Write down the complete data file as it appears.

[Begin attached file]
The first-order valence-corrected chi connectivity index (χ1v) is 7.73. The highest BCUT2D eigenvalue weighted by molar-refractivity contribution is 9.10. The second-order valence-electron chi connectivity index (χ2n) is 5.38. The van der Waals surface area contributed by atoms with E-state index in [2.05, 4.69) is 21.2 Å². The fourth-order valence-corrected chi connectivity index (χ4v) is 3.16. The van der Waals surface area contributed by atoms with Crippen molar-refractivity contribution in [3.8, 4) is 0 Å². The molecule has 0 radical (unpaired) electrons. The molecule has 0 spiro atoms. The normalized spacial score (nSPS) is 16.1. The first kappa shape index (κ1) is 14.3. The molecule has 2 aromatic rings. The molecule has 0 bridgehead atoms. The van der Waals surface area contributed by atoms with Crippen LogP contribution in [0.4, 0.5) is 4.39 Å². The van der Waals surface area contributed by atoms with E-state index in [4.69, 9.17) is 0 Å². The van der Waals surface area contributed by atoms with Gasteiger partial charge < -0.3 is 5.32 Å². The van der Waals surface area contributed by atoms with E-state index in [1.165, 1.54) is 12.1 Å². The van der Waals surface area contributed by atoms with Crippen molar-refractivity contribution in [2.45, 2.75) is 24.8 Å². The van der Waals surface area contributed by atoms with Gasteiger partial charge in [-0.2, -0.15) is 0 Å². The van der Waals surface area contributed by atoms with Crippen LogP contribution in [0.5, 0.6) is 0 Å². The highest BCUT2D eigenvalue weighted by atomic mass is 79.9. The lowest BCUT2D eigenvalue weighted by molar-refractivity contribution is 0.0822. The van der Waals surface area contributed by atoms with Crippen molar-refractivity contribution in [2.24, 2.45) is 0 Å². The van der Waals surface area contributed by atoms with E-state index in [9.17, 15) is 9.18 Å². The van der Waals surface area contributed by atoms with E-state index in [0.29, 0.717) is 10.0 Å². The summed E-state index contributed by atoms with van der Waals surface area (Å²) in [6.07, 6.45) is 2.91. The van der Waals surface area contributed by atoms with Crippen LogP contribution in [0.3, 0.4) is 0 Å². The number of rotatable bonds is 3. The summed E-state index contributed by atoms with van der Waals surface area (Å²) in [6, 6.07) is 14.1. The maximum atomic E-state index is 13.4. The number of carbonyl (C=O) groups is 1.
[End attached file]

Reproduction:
The first-order valence-corrected chi connectivity index (χ1v) is 7.73. The highest BCUT2D eigenvalue weighted by molar-refractivity contribution is 9.10. The second-order valence-electron chi connectivity index (χ2n) is 5.38. The van der Waals surface area contributed by atoms with E-state index in [2.05, 4.69) is 21.2 Å². The fourth-order valence-corrected chi connectivity index (χ4v) is 3.16. The van der Waals surface area contributed by atoms with Crippen molar-refractivity contribution in [3.8, 4) is 0 Å². The molecule has 0 radical (unpaired) electrons. The molecule has 0 spiro atoms. The normalized spacial score (nSPS) is 16.1. The first kappa shape index (κ1) is 14.3. The molecule has 2 aromatic rings. The molecule has 0 bridgehead atoms. The van der Waals surface area contributed by atoms with Crippen LogP contribution in [0.4, 0.5) is 4.39 Å². The van der Waals surface area contributed by atoms with E-state index in [4.69, 9.17) is 0 Å². The van der Waals surface area contributed by atoms with Gasteiger partial charge < -0.3 is 5.32 Å². The van der Waals surface area contributed by atoms with E-state index in [1.165, 1.54) is 12.1 Å². The van der Waals surface area contributed by atoms with Crippen molar-refractivity contribution in [2.45, 2.75) is 24.8 Å². The van der Waals surface area contributed by atoms with Gasteiger partial charge in [-0.2, -0.15) is 0 Å². The van der Waals surface area contributed by atoms with Crippen LogP contribution in [0.5, 0.6) is 0 Å². The highest BCUT2D eigenvalue weighted by atomic mass is 79.9. The lowest BCUT2D eigenvalue weighted by molar-refractivity contribution is 0.0822. The van der Waals surface area contributed by atoms with Crippen molar-refractivity contribution in [2.24, 2.45) is 0 Å². The van der Waals surface area contributed by atoms with E-state index in [9.17, 15) is 9.18 Å². The van der Waals surface area contributed by atoms with E-state index in [0.29, 0.717) is 10.0 Å². The summed E-state index contributed by atoms with van der Waals surface area (Å²) in [6.07, 6.45) is 2.91. The van der Waals surface area contributed by atoms with Crippen LogP contribution in [0.3, 0.4) is 0 Å². The number of rotatable bonds is 3. The summed E-state index contributed by atoms with van der Waals surface area (Å²) in [6, 6.07) is 14.1. The maximum atomic E-state index is 13.4. The number of carbonyl (C=O) groups is 1.